Today's piece has an earlier date range in the copyright notice, as you can see. The first unsuccessful version of this one was clear back in January of 2012, basically four years ago. I had no idea then, but I was very close to the correct solution, which was to have three-voices continuously. The form and content were so close, all I had to do was rewrite the two-part sections in three voices, rearrange which instruments got what in the thematic entrances, and I was done. Every measure still has the same content, just rearranged.

Here is the audio: Three-Part Fugue in G Minor

AIFF file, so you'll need to have QuickTime activated in your browser, and opening in another tab will allow you to listen and follow the score.

This one is in G minor instead of A minor, as the rest of them have been so far, as I had made that decision by 2013, which is the last time I worked on it. Also, it is numbered four, instead of two, because I had a more elaborate scheme in mind back then. As is almost always the case, simpler is better.

The exposition is untouched from the 2012 version, as I knew even back then that I had that much right. The answer is tonal here, as you can see, and the counter-answer is a new element after the two-part solo guitar version. Then, the countersubject in the lead at eleven is the same as the guitar version, only with a diminished-scale lick added. With the faster dotted rhythms in measure six, the exposition flagged with only quarter notes in twelve.

At sixteen is the first episode/interlude - it serves both functions - and this is where I went down to two voices previously. Now it is exactly like the corresponding episode in the upcoming string quartet.

The first version of the episode/interlude is non-modulatory, and at twenty-two the first middle entries start with a four-measure delay/one measure of overlap stretto that is also a perfect dovetail between the subject and countersubject one. Countersubject two just fills in the harmonies, and only a minor adjustment was necessary to make it work with the stretto.

The second episode then starts at thirty-one.

This episode is only five measures, versus the previous six, and this time we modulate to the dominant. The middle entries on this level are a stretto of three measures of delay/two measures of overlap. This is just like the organizational plan of the guitar version, so far. Likewise, the combination of episode and subject at forty-four is from the guitar version, but here with three parts it reveals how closely related the subject and episode are. It still modulates to the relative major at the end.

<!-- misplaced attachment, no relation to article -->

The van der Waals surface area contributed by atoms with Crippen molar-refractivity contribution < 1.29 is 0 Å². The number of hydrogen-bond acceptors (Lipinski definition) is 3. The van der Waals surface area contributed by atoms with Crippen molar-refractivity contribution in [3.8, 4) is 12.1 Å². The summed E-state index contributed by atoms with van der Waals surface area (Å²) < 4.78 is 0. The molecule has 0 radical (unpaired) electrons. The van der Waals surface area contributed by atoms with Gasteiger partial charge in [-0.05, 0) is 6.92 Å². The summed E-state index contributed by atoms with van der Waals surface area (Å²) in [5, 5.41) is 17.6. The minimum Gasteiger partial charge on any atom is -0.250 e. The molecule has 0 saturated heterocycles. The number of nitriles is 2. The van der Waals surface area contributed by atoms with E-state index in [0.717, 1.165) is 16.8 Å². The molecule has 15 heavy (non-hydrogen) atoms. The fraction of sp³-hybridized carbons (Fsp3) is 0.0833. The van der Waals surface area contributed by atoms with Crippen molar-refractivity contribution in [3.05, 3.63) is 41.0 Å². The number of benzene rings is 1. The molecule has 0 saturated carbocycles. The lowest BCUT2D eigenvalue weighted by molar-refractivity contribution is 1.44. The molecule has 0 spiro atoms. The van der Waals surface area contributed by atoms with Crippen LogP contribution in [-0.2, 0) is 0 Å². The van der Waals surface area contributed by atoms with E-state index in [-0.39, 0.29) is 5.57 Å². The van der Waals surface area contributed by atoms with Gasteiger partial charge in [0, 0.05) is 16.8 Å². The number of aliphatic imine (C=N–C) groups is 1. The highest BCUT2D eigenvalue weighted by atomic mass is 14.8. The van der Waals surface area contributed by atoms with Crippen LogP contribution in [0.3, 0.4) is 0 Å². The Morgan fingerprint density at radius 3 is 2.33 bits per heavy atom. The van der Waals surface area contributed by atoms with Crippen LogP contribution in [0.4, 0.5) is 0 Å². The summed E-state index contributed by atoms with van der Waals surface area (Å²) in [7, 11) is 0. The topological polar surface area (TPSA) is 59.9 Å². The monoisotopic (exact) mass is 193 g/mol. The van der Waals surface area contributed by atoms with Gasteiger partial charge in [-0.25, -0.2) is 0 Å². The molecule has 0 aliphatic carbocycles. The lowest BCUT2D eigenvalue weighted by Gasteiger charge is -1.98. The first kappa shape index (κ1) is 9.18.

The major middle entries are the expected closer stretto of two measures of delay/three measures of overlap, but now filled in with a third voice. Note that the outer voices are getting all of the thematic materials, with the viola only performing accompaniment. Not sure if this will stand the test of time, but we'll see.

The episodes have been six measures, five measures, and five measures so far, but the episode at fifty-six is only four measures, and it modulates to the subdominant, where we get a three-part version of the dovetail stretto that remodulates back to the tonic.

After the remodulation we get the final version of the episode at sixty-nine, now with a full tonic subject statement in the bass, and extended by a resistance arrival into a nine measure interlude to set up the final three-voice canonic stretto, which begins at seventy-eight. The combination of episode and subject does not appear in the upcoming string quartet version, by the way, as I didn't discover that possibility until I composed the earlier versions of this piece.

After the canonic stretto concludes, we get the coda at eighty-seven, and it's the expected hyper-stretto that has the subject and augmented subject starting simultaneously, but with the third voice, the effect of the minor ninth in eighty-eight is much less jarring. Something gained and something lost, in my estimation. The canonic stretto and hyper-stretto are also unchanged from 2012.

Now I'm free to do a revision of the string quartet arrangement, which I've been anxious to get to for a while now.

Merry Christmas!

Sunday, December 20, 2015

Fugal Science, Volume 2, Number 3: Four-Voice Fugue, v1.0